Hard Environmental Choices: Comparability, Justification, and the Argument from Moral Identity
Journal article, Peer reviewed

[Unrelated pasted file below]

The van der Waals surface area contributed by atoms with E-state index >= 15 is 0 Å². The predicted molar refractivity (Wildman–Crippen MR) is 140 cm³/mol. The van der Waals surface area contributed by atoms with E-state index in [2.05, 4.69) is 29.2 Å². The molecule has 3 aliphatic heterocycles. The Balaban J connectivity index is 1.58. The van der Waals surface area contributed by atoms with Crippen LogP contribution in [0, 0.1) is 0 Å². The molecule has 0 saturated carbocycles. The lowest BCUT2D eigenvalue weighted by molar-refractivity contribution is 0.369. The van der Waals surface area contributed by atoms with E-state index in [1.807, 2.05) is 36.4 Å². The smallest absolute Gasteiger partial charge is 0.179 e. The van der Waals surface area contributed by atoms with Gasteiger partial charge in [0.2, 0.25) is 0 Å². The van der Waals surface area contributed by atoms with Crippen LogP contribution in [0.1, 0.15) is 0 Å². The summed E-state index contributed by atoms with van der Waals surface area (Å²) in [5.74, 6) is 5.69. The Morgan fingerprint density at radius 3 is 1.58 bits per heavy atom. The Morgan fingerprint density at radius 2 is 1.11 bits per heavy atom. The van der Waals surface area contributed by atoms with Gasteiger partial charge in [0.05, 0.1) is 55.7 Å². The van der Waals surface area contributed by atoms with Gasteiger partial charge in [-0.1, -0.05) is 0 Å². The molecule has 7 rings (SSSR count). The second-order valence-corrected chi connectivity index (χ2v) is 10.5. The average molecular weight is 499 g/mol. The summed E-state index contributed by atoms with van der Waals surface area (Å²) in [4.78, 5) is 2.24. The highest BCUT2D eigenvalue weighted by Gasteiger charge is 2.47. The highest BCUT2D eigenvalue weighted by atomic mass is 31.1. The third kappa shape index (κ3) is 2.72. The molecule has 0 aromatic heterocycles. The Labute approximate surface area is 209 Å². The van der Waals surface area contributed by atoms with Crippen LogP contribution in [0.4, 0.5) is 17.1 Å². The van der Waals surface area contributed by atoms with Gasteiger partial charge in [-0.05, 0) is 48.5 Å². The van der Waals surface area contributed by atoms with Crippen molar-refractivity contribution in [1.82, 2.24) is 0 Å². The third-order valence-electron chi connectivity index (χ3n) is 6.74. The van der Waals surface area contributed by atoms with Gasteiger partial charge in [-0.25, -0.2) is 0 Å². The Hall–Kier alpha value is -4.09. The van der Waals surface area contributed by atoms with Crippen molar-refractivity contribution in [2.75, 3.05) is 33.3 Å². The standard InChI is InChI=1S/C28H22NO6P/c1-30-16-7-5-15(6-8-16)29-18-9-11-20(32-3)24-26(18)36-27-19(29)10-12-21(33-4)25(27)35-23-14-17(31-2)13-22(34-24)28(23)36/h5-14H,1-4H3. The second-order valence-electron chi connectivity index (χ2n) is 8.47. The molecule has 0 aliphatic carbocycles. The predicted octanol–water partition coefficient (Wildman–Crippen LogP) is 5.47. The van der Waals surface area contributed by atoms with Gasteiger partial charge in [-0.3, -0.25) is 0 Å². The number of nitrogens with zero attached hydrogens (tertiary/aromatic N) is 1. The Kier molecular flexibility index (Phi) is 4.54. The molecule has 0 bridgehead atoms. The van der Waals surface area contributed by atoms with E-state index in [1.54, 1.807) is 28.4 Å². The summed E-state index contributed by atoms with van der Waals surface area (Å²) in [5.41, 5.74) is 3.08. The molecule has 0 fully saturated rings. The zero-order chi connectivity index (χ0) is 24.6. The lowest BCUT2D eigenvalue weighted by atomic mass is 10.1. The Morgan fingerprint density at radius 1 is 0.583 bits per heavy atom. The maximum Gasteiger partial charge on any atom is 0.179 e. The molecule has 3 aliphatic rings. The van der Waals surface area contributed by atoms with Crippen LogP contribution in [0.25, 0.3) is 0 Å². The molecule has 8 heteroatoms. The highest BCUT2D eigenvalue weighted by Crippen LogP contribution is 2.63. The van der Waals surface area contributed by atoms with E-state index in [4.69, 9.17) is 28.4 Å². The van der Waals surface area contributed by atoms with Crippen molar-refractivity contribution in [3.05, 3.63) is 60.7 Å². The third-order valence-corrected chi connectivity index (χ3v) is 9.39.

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In decision-making based on multiple criteria, situations may arise where agents find their options to be neither better than, worse than, or equal to each other with respect to the relevant criteria. How, if at all, can a justified choice be made between such options? Are the options incomparable? Exploring a hypothetical case illustrating how this situation can arise in the environmental context –that of an ethics committee which is to make a choice between recommending or not that a deep-sea mining project is allowed to proceed –this paper argues that the case is best understood as involving options that are comparable in the sense of being ‘on a par’. On the background of a critical discussion of Ruth Chang’s ‘self-governance’ theory of choice in cases of parity, it is suggested that in the environmental context, the idea of choices expressing a ‘moral identity’–reflected in statements about what kind of people or society we ideally think we should be –may lead us in the direction of a plausible solution to these hard cases.